New Manager: Leading Meetings
Managers…manage. They also…manage meetings. Lots of meetings. Probably too many meetings.
So, as a new manager, we urge you to hold as few meetings as possible. (Especially because many of them are now on Zoom, and we are all oh-so tired of Zoom!)
So this third post in will discuss two things:
- How to hold absolutely necessary meetings and,
- How to lead those absolutely necessary meetings.
Making sure any meetings you hold are absolutely necessary
First, a fun fact: prior to stay-at-home orders, the usual perception that most employees hate meetings actually was….a myth! That’s right. MIT Sloan even produced a paper on it: with about 69 percent of respondents saying that the “productivity” of their “most recent meeting [was] between ‘good’ and ‘excellent.’”
Plus, if managed well, meetings can be a great way for colleagues to interact. And humans love interacting with other people. So, win! (Usually.)
But Zoom meetings? Unfortunately, video meetings tend to make people feel “isolated, anxious, and disconnected.”
Still, whether in-person (which we’ll return to….someday) or via Zoom, too many meetings is the blight of many offices. So keep ’em to a minimum.
How to know if a meeting is really needed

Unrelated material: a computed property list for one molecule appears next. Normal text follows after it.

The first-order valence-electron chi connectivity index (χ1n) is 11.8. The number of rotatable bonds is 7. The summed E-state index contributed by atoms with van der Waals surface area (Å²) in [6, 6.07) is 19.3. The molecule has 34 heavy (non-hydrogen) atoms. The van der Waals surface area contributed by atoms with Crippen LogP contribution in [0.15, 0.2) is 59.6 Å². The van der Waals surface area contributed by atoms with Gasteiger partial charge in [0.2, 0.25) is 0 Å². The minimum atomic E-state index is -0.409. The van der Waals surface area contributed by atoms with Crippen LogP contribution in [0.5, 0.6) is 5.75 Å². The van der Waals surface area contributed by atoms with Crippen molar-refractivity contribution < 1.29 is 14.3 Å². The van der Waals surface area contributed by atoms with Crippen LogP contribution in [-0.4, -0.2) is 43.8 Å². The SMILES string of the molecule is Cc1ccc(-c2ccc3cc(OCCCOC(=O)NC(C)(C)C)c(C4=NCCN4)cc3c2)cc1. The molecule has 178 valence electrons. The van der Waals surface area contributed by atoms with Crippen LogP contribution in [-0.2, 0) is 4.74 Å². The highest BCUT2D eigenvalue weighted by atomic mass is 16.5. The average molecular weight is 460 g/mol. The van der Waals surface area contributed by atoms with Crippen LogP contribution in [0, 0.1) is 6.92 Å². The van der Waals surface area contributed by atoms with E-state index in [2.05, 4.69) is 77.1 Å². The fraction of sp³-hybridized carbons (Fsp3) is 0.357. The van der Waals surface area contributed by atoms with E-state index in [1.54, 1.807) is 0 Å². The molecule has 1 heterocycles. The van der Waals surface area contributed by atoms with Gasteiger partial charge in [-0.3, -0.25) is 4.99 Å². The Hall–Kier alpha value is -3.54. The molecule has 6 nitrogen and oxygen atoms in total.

We’ve put together a checklist to help you determine if you should ask team members to come together to discuss one or more issues, projects, etc.
- Is it urgent or time-sensitive?
- Do you want a discussion or deliverables? If you want an exchange of ideas, it’s probably best to have a meeting. If you need to review something that’s been completed, send out an email asking for feedback.
- Are you responsible for the success of the project or deliverable to be discussed? If not, you shouldn’t have a meeting.
- If the meeting is to brainstorm, hold off on a meeting and instead ask for ideas/etc. via email.
- If you need input from a lot of people for a large project, you should have a meeting.
- Is the meeting to kick off a project? Then you probably should have it.
- How will you determine if the meeting succeeds or fails? That is, what is the outcome you’re looking for from the meeting? Again, if you want a deliverable (a document or spreadsheet created), you probably don’t need it. If you want collaboration, feedback, etc., you may want it.
- How often do you hold this meeting? If it’s a weekly update, could you hold it over Zoom (gasp!) or Slack?
- Do you have enough time to prepare? If not, hold off until you’ve prepared.
- Does everyone you plan to invite actually need to be there? For example, does the department’s assistant director need to attend along with the department’s director. Or could the director relay the info to the assistant instead?
- How long does the meeting need to be? If it’s less than 15 minutes, indeed, you could email attendees what you want them to know/hear?
You’ve decided a meeting needs to happen. Here’s how to lead it.
- Set one or more goals for the meeting. What do you want to accomplish as a result of the meeting? The fewer goals, the better, of course, but if you can’t ascertain what you want the meeting to accomplish, don’t hold it. Also, set a time limit for the meeting. Most meetings should be no more than 45 minutes long, tops.